The Reserve Blog

Ways to Make Thanksgiving Festivities Healthier

Thanksgiving is a wonderful time of year when friends and family come together to enjoy great food and good company. However, the holidays can also be a difficult time of the year for active adults 55 and older who are trying to maintain a healthy lifestyle. The good news is there are some simple steps you can take to make your Thanksgiving festivities healthier.

Eat a healthy breakfast.

Although you may be tempted skip breakfast on Thanksgiving Day, it’s actually important that you eat a nourishing meal the morning of your big turkey dinner. Adults who eat a healthy, balanced breakfast on Thanksgiving can avoid overindulging when it is time for dinner.

Make healthy substitutions.

You can add a lot of nutrients to a classic Thanksgiving recipe by experimenting with healthier ingredients. Make all these changes or just some of them – every little bit counts!

  • Cut back on sugar. You can usually reduce sugar in baking recipes without affecting the recipe’s flavor.
  • Reduce salt. Choose broths and dressings that are lower in sodium. Add flavor to dishes using sage, thyme, cinnamon, nutmeg and clove to reduce the need for salt in your favorite dishes.
  • Skip the cream. When preparing the mashed potatoes and other heavy sides, use Greek yogurt or low-fat milk in place of cream.
  • Halve the butter. Many classic Thanksgiving recipes are loaded with butter. Cut the butter in half and you’ll barely taste the difference.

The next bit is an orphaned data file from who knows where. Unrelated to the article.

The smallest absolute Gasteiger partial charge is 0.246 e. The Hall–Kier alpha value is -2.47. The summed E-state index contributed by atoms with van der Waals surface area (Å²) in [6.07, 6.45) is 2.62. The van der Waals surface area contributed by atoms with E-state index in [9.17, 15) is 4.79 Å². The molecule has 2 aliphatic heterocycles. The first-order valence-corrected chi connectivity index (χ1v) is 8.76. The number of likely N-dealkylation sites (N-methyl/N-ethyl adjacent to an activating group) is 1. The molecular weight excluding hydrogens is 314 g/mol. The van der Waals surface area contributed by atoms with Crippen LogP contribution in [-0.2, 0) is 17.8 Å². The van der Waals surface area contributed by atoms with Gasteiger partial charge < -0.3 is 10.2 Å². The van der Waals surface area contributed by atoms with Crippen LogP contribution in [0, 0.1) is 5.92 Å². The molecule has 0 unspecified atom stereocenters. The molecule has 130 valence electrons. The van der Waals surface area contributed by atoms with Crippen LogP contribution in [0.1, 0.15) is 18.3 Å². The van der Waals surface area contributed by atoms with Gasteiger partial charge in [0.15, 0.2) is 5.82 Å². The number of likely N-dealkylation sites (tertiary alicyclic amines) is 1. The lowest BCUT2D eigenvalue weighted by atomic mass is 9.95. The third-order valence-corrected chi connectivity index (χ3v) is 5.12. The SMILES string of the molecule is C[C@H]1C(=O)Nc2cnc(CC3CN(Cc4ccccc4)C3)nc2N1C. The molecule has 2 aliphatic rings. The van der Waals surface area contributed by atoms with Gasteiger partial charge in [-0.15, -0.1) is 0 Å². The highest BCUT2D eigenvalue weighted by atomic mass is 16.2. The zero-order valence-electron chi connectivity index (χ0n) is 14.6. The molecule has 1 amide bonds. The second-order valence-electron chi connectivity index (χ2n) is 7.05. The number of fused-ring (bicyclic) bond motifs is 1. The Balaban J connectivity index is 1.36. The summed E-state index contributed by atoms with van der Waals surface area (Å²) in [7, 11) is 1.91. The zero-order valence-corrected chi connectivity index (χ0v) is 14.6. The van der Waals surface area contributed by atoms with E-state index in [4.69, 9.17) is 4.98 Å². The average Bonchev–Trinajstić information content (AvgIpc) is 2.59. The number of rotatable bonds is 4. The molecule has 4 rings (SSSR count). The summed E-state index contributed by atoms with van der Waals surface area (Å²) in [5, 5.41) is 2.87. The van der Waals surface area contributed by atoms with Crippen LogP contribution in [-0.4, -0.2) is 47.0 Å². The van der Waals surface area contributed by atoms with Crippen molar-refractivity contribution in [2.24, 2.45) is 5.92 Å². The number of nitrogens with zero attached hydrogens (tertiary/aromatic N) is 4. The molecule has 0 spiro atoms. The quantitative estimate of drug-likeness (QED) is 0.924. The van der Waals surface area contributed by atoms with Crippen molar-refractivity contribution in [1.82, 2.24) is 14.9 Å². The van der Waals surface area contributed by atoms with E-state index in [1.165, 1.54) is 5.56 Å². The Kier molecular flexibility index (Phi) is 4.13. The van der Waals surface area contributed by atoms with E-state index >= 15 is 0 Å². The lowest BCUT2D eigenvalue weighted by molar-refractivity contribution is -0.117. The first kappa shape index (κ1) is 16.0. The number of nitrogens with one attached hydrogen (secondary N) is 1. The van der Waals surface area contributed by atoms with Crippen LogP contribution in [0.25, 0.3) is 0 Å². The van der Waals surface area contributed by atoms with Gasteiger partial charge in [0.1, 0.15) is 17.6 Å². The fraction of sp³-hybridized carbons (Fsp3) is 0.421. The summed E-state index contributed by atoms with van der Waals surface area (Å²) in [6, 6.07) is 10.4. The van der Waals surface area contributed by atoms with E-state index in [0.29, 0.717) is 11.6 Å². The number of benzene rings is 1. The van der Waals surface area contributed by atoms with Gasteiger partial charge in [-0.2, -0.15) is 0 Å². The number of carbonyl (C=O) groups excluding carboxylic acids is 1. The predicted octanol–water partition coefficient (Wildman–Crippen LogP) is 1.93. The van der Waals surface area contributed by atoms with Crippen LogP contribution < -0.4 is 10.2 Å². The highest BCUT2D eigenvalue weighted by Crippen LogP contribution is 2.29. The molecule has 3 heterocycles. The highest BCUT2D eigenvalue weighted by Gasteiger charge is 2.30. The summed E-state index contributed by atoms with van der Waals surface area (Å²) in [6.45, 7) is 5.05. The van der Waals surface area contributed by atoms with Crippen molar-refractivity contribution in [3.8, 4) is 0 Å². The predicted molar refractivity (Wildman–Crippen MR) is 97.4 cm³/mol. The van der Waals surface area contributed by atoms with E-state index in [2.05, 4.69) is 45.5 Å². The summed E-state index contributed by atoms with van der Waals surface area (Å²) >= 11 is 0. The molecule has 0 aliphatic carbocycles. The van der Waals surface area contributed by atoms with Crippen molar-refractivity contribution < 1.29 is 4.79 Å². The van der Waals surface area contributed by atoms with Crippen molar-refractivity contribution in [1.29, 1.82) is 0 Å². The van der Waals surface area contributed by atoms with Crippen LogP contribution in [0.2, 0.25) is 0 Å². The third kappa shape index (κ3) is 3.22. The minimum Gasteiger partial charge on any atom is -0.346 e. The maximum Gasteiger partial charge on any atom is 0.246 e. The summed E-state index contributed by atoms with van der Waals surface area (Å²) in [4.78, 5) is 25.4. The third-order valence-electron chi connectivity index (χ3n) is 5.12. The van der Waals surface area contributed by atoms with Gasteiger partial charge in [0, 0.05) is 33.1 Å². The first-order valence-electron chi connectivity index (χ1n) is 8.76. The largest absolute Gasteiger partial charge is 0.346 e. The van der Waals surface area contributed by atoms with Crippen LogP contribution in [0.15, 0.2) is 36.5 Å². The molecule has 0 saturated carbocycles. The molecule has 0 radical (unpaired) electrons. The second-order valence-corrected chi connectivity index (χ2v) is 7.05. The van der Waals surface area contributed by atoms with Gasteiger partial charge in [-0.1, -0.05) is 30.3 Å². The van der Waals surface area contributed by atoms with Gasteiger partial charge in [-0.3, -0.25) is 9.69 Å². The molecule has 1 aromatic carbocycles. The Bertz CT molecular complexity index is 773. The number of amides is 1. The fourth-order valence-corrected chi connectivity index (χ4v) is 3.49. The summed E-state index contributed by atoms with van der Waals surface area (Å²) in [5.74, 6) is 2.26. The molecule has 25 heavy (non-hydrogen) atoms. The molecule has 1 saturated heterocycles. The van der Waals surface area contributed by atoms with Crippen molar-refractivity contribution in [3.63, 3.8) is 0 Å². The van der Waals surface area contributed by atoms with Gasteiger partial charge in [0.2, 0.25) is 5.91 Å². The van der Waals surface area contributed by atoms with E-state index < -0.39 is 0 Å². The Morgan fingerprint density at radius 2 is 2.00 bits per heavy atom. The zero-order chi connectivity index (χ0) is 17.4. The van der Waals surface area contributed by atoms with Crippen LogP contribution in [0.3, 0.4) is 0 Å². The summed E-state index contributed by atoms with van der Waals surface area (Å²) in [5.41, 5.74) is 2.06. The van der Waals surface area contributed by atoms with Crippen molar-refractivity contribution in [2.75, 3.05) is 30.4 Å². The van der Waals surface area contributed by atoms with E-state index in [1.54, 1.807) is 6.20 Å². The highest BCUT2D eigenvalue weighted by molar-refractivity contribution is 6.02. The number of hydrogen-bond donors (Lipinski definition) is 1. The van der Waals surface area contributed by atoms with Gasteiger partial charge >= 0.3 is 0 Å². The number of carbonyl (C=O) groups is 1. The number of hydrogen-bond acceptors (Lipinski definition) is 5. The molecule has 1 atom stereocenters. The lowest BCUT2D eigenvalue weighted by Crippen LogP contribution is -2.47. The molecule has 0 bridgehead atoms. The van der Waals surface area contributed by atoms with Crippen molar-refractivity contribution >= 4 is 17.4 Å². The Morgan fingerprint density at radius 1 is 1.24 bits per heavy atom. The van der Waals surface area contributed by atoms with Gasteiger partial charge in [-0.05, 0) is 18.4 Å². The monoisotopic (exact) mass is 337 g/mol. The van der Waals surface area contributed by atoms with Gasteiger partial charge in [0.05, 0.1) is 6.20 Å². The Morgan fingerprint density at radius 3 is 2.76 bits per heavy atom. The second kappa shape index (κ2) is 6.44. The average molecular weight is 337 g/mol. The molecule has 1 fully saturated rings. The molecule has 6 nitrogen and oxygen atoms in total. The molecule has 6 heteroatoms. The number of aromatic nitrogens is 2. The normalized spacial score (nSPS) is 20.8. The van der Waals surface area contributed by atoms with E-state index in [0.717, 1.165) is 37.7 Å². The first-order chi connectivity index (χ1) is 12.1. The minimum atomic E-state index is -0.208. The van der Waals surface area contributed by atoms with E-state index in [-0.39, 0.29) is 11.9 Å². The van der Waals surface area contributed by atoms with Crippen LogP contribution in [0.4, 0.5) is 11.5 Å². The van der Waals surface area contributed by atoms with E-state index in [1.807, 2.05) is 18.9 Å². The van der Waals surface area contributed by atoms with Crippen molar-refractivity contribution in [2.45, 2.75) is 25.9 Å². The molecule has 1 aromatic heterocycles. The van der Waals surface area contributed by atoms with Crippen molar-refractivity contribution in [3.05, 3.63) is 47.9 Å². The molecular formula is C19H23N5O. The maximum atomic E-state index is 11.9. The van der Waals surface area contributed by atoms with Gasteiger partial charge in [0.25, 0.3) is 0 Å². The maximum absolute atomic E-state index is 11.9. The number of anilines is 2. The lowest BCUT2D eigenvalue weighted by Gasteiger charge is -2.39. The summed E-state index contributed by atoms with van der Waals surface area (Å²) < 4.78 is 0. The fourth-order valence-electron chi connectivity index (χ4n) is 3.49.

• Add a boost of nutrition. You can make your Thanksgiving meal healthier and more flavorful by adding nutrient-dense recipes to your menu. For instance, serve a hearty harvest salad, loaded with butternut squash, apples, dried cranberries and almonds in addition to traditional sides.

Go for a walk.

Increase your steps or lengthen your workouts in the days and weeks leading up to Thanksgiving. On Thanksgiving Day, gather the family for a post-dinner walk as great way to help food digest while bonding with your loved ones. Alternatively, take a walk by yourself before the festivities begin to reflect on what you’re thankful for.

Slow down and savor.

When preparing your Thanksgiving plate, select reasonable-sized portions of food, and resist the urge to go back for second helpings. You are less likely to overeat when you limit yourself to one plate—plus you will have more room for dessert! Lastly, eat slowly to give your brain time to signal from your stomach that it’s full. When you take time to eat your food, it also gives you the opportunity to appreciate the meal before you.

Reduce holiday stress.

Finally, recognize that the holidays can be overwhelming. Whether you’re in charge of preparing Thanksgiving dinner or you are feeling lonely as the holidays approach, ask for help from family and friends when you need it. Simplify what you can, including the Thanksgiving menu or how many houses you will visit on Thanksgiving Day. Practice good self-care in the days leading up to Thanksgiving. Get quality sleep every night, fuel your body with nutritious foods and surround yourself with loved ones who care about you.

Thanksgiving is an admittedly challenging holiday when it comes to committing to healthy life choices. Fortunately, by planning in advance, you can take steps to minimize the negative effects of the Thanksgiving holiday.

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